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Following the death of her husband, George Armstrong Custer, at the battle now known as the “Battle of the Little Bighorn”, Elizabeth Bacon Custer moved first to New York City and then relocated to Lawrence Park in Bronxville. Elizabeth had a newfound career as a writer in order to defend the legacy of her husband. She moved to Bronxville to live near friends William and Sarah Lawrence and Agnes Wellington--the wife of Arthur M. Wellington, a chief engineer of Toledo and Canada Southern Railroad. Elizabeth would own two houses in Lawrence Park at 20 Park Avenue and 6 Chestnut Avenue. The house at 6 Chestnut Avenue is much larger than its 20 Park Avenue counterpart.

After the death of George Custer, Elizabeth Custer would dedicate the rest of her life writing about and defending the legacy of her late husband. She feared that he would become a historical scapegoat and to counteract that, she would publish three books about their life together on the Western frontier. Due to the popularity of her books, she would be away frequently and would lease the fully furnished house during her time traveling.[1]However, even when she was in Bronxville, Elizabeth would not regularly stay at her home—instead opting to stay at the Lawrence family’s Hotel Gramatan.[2]

            Elizabeth Custer commissioned the construction of the 6 Chestnut Avenue estate in 1902. The building would be designed by William A. Bates and would be considered by many to be one of his finest works.[3]The building is a stone and shingle fifteen room house which features a three story tower—a trademark of Bate’s architecture—that at its base, has a wraparound balcony. Prior to the completion of Laurentia—the name that Elizabeth would give to the house in honor of William and Sarah Lawrence—Elizabeth had already had a tenant lined up to move into the new estate.[4]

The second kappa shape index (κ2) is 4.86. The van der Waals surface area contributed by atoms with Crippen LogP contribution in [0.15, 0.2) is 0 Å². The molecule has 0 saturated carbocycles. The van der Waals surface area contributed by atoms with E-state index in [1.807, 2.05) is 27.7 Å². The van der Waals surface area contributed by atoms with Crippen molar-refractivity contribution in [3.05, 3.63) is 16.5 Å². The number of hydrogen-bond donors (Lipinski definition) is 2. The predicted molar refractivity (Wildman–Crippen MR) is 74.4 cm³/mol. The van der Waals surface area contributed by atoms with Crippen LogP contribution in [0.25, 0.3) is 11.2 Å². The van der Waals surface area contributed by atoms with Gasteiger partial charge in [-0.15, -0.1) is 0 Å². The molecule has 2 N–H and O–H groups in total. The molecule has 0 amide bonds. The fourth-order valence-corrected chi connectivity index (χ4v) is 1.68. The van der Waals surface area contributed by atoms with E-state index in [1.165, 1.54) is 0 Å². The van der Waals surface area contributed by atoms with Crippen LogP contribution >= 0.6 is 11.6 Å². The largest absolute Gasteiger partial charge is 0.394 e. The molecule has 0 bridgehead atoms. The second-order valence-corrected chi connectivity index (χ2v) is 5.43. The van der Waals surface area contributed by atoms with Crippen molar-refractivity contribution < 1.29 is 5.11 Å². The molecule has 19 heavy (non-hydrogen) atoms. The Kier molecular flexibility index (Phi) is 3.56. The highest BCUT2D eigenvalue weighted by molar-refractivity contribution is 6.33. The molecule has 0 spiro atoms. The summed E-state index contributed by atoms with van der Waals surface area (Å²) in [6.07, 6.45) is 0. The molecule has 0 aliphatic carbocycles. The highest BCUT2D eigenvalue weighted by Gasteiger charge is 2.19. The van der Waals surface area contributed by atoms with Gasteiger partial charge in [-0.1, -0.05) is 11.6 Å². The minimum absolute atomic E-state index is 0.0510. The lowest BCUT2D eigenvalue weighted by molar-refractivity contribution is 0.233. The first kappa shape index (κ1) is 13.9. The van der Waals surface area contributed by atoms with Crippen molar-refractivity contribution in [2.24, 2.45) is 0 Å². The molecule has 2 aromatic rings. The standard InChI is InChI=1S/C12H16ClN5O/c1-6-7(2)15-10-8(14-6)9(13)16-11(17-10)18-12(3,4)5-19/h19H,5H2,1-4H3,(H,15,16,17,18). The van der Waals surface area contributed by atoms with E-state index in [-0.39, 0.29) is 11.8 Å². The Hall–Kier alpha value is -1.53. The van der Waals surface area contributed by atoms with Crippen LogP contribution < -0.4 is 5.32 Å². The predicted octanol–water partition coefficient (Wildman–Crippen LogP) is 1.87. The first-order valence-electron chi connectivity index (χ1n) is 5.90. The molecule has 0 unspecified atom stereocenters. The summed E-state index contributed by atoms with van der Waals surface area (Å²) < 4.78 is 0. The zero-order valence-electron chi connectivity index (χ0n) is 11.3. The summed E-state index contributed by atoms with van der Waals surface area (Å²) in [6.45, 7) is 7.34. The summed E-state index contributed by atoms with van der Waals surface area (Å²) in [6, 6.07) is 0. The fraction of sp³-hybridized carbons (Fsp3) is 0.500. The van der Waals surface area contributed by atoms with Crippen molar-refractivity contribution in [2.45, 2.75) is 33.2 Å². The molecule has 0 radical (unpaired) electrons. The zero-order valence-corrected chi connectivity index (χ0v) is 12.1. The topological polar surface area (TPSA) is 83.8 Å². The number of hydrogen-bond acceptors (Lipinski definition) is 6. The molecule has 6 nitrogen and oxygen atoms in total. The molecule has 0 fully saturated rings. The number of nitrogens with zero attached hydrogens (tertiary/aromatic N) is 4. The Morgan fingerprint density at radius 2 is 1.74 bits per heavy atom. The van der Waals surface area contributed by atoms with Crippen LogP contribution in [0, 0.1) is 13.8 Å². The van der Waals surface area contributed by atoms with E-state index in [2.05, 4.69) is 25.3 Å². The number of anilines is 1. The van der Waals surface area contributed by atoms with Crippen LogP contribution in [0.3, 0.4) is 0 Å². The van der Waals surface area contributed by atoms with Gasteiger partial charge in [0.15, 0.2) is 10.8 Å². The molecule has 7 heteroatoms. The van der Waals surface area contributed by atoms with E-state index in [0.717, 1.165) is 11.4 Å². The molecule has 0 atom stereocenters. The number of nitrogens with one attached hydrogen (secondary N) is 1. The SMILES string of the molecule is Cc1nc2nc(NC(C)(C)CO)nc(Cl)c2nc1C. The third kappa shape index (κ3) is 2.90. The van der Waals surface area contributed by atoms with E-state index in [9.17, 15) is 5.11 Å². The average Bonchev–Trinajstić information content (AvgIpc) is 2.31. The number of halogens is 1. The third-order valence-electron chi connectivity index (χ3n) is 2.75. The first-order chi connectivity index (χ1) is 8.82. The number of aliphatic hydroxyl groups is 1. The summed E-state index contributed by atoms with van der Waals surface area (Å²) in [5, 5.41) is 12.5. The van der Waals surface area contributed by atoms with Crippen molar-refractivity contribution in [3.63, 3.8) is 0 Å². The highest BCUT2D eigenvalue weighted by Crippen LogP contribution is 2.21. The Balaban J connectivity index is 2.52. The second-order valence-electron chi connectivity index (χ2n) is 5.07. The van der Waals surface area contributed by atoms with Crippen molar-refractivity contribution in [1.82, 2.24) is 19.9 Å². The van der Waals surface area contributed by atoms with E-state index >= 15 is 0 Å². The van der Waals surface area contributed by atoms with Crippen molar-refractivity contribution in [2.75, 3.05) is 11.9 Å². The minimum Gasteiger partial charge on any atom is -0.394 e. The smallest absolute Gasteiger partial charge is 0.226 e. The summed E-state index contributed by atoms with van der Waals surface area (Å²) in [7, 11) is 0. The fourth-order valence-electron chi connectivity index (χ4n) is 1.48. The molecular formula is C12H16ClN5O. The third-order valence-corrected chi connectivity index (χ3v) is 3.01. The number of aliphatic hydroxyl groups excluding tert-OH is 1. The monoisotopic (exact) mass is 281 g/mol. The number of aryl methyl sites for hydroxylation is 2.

Lawrence Park is considered to be an architectural, cultural, and historical significant location in Westchester County and to this day presents a distinctive turn-of-the century suburban ambiance. Lawrence Park was designed with great care as William Van Duzer Lawrence personally oversaw the development. The roads at Lawrence Park were planned by following the worn cow paths of the old Prescott Farm in order to preserve the large trees and other natural features of the property.[5]Elizabeth Custer’s draw to Lawrence Park was due to her friendship with the Lawrence Family however, Laurentia would prove to be a large part of Lawrence Park’s historic significance as it is an excellent example of suburban residential design.

[1]Bronxville Historical Conservancy, “20 Park Avenue & 6 Chestnut Avenue”, accessed July 27, 2020.

[2]Gray Williams, “Picturing Our Past: National Register Sites in Westchester County” (Elmsford, New York: Westchester County Historical Society, 2003), 329.  

[3]Houlihan Lawrence, “Custer House Far From its Last Stand”, North of N.Y.C., accessed July 27, 2020.

[4]Eloise L. Morgan & Bob Marshall, Building A Suburban Village: Bronxville, New York 1898-1998(Bronxville Centennial Celebration, Inc., 1998), 32. 

[5]National Register of Historic Places Inventory—Nomination Form, “Lawrence Park Historic District”, January 23, 1980, Westchester County Historical Society Archives, accessed July 28, 2020. 

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